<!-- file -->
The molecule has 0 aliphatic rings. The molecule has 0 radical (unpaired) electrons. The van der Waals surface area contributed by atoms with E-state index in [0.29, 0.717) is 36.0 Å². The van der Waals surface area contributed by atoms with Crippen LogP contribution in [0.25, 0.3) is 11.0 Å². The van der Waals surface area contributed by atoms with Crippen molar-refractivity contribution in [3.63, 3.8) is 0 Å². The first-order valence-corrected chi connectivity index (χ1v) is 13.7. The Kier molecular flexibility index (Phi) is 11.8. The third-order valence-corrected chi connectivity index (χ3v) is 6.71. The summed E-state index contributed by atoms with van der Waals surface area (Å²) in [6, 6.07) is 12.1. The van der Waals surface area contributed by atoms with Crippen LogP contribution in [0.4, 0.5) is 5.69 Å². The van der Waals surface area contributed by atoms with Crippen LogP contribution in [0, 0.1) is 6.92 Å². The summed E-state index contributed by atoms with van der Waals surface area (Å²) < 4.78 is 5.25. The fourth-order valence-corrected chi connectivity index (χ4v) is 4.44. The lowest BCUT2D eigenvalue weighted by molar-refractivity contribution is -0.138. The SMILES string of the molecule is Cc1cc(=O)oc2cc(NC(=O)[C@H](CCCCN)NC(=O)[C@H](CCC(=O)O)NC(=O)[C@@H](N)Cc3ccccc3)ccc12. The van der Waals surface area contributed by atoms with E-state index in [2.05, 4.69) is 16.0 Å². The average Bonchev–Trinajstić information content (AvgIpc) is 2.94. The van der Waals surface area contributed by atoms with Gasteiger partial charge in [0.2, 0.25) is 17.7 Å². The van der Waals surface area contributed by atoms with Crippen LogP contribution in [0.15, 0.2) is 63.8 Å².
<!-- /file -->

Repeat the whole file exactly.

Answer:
The molecule has 0 aliphatic rings. The molecule has 0 radical (unpaired) electrons. The van der Waals surface area contributed by atoms with E-state index in [0.29, 0.717) is 36.0 Å². The van der Waals surface area contributed by atoms with Crippen LogP contribution in [0.25, 0.3) is 11.0 Å². The van der Waals surface area contributed by atoms with Crippen molar-refractivity contribution in [3.63, 3.8) is 0 Å². The first-order valence-corrected chi connectivity index (χ1v) is 13.7. The Kier molecular flexibility index (Phi) is 11.8. The third-order valence-corrected chi connectivity index (χ3v) is 6.71. The summed E-state index contributed by atoms with van der Waals surface area (Å²) in [6, 6.07) is 12.1. The van der Waals surface area contributed by atoms with Crippen LogP contribution in [0.4, 0.5) is 5.69 Å². The van der Waals surface area contributed by atoms with Crippen LogP contribution in [0, 0.1) is 6.92 Å². The summed E-state index contributed by atoms with van der Waals surface area (Å²) < 4.78 is 5.25. The fourth-order valence-corrected chi connectivity index (χ4v) is 4.44. The lowest BCUT2D eigenvalue weighted by molar-refractivity contribution is -0.138. The SMILES string of the molecule is Cc1cc(=O)oc2cc(NC(=O)[C@H](CCCCN)NC(=O)[C@H](CCC(=O)O)NC(=O)[C@@H](N)Cc3ccccc3)ccc12. The van der Waals surface area contributed by atoms with E-state index in [2.05, 4.69) is 16.0 Å². The average Bonchev–Trinajstić information content (AvgIpc) is 2.94. The van der Waals surface area contributed by atoms with Gasteiger partial charge in [0.2, 0.25) is 17.7 Å². The van der Waals surface area contributed by atoms with Crippen LogP contribution in [0.15, 0.2) is 63.8 Å².